Some of my favorite essential oils for sugar scrubs include:

-Peppermint (so invigorating)
-Lavender (alone is very relaxing, or can be blended with pretty much any other oil)
-Lavender, Ylang Ylang, and a hint of vanilla extract (see? you can put lavender with anything!)
-Cinnamon Bark, Orange and Pine (for those hardcore Christmastime lovers)
-Lemon and Rosemary (a little more intense – you either love it or hate it)
-Grapefruit (invigorating and also rumored to be beneficial to those particularly-flabby areas we love so much)
-Orange, Cedarwood and Ylang Ylang (just so peaceful)
-Vetiver and Cedarwood (super calming, a great “man scent” too)

eos salt

I’ve also used these blends for bath salts, lotions, etc.

If you are making these as gifts or you just really are a presentation-oriented soul, you can add a little bit of food coloring (note to self: this works best with CLEAR jars).

Or, if you are REALLY crazy-ah.. I mean, crafty- you can experiment with other ingredients. For example, I recently used not only white sugar but also brown sugar and honey (and EOs) to make a “Pumpkin Pie Spice” scrub, or as my husband would say, a “brown sugar scrub” (because, let’s face it, brown sugar is olfactory-wise pretty intimidating).

I’m courteous enough to save the benefits of sugar scrubs for last. I know how it is when all you want is a recipe Gosh-darn-it! but you have to scroll through a dozen photos and text before you find it at the very end (especially when you are on a 3G smart phone). I figure most people will probably read this blog for the recipe alone, but for those of you who are interested in the benefits…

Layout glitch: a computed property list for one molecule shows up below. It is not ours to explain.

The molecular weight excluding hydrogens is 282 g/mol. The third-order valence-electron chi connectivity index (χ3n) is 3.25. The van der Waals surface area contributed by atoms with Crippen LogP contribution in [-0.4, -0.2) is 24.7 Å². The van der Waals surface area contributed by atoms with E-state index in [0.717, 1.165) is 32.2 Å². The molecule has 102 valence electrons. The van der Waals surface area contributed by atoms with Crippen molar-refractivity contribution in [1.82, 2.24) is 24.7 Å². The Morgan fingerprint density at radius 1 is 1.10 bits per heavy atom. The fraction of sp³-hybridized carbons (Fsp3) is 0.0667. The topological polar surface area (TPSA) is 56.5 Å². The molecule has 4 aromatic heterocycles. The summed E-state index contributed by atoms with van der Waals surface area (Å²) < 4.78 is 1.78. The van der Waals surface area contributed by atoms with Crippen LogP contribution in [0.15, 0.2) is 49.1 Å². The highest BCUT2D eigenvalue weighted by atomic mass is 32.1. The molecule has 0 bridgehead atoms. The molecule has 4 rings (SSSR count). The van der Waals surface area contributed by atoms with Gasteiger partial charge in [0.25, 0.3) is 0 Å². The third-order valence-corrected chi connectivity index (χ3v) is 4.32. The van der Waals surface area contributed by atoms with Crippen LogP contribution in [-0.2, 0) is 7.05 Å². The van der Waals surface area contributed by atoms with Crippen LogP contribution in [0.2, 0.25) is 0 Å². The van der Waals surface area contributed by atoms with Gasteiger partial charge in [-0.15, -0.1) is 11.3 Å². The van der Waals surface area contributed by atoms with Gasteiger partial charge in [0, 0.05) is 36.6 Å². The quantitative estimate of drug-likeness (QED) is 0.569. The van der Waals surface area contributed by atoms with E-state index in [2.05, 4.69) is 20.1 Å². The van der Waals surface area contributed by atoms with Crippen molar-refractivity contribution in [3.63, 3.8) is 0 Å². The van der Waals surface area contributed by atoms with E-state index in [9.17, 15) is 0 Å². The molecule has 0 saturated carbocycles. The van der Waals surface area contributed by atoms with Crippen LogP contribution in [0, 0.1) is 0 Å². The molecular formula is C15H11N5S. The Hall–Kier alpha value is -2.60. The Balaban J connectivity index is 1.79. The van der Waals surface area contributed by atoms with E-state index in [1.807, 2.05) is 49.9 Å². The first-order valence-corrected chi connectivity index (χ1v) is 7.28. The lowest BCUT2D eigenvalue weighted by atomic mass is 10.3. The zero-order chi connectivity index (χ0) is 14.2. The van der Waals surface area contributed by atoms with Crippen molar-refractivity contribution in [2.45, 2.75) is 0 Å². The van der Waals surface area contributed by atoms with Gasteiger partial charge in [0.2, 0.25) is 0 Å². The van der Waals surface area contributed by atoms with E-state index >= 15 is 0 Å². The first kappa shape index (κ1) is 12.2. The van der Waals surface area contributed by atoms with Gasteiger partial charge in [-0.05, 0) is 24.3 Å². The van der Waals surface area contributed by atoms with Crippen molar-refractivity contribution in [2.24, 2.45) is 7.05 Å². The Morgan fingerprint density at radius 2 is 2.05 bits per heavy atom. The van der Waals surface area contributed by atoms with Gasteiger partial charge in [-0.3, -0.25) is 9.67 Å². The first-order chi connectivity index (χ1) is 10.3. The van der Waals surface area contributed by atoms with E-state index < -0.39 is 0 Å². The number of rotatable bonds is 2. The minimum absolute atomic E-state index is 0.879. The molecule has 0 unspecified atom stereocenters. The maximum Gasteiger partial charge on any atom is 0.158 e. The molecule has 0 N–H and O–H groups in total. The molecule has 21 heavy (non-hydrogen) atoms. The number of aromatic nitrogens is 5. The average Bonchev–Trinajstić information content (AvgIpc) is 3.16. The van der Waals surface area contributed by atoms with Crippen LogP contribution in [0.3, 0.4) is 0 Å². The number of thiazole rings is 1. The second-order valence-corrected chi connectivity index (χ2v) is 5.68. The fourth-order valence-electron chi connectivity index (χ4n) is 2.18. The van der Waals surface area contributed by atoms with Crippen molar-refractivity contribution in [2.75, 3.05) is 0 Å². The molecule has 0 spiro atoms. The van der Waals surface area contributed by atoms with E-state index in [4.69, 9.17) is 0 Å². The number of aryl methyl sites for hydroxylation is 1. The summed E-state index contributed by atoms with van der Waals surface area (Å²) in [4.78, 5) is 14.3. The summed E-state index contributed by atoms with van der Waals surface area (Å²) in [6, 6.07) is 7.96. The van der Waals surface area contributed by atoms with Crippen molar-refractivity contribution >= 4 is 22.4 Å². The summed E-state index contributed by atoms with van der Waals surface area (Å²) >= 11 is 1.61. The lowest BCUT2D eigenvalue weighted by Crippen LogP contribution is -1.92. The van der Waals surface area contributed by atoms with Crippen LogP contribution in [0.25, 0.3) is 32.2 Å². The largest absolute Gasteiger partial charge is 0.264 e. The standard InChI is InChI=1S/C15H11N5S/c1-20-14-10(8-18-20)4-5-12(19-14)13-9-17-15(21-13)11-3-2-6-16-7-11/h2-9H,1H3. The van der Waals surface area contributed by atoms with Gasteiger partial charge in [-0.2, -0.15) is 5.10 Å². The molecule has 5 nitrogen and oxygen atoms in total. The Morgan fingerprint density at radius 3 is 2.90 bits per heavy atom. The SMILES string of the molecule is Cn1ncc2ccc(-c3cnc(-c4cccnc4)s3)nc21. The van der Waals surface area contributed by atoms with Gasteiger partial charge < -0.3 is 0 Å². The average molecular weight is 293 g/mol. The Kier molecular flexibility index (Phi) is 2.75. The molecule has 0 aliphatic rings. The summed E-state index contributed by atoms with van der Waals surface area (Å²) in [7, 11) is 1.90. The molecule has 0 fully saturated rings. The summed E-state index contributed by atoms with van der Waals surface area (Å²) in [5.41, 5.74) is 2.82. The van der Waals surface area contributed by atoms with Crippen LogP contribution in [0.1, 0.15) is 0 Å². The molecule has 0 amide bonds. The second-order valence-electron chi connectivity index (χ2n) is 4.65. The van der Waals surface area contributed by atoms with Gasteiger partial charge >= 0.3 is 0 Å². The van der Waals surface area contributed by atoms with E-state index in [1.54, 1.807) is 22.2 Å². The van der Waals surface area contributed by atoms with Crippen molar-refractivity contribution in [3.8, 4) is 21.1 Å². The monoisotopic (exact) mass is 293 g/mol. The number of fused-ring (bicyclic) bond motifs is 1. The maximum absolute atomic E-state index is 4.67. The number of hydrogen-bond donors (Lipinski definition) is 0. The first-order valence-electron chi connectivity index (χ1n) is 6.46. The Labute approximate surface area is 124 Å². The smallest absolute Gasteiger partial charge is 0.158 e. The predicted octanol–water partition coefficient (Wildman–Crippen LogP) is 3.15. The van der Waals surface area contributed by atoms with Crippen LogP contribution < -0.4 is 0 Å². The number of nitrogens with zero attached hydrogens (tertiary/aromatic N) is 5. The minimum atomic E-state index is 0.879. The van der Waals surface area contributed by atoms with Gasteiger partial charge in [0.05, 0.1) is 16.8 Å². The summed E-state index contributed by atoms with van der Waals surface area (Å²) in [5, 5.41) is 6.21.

Benefits of Sugar Scrubs
1. Exfoliation (rub off dead skin cells to promote healthy and oh-so-soft skin)
2. Stimulate lymphatic system, which is especially beneficial for those struggling with fatigue, fibromyalgia, edema or swelling, or just want to detox (also, check out the Manual Lymphatic Drainage, or MLD, massage technique)
3. A “pick-me-up” in your morning shower (peppermint) or unwind before your nightly bath (lavender)

How to Scrub (because, hey, you may not know and that’s ok!)
I prefer to stand in the shower (because it can get messy) and do my scrub, then turn the water on and rinse it off; however, sometimes if I’m pressed for time I will do it in the shower in place of my body wash.

To get the most lymphatic benefits, you want to scrub out to in. Start at your fingers, scrubbing towards your heart, then at your toes up towards your pelvis. When you do your tummy, always go in a clockwise motion. Sometimes I will even dry brush the same path with a loofah before I do the scrub – this just gives you some more exfoliation and lymphatic benefits.

When you rinse the scrub off, you will notice how soft your skin is! Applying a great, non-toxic lotion afterwards will help keep your skin softer longer (should my next post be on lotions?).

Easy-peasy! Google, here I come!

sugar scrub2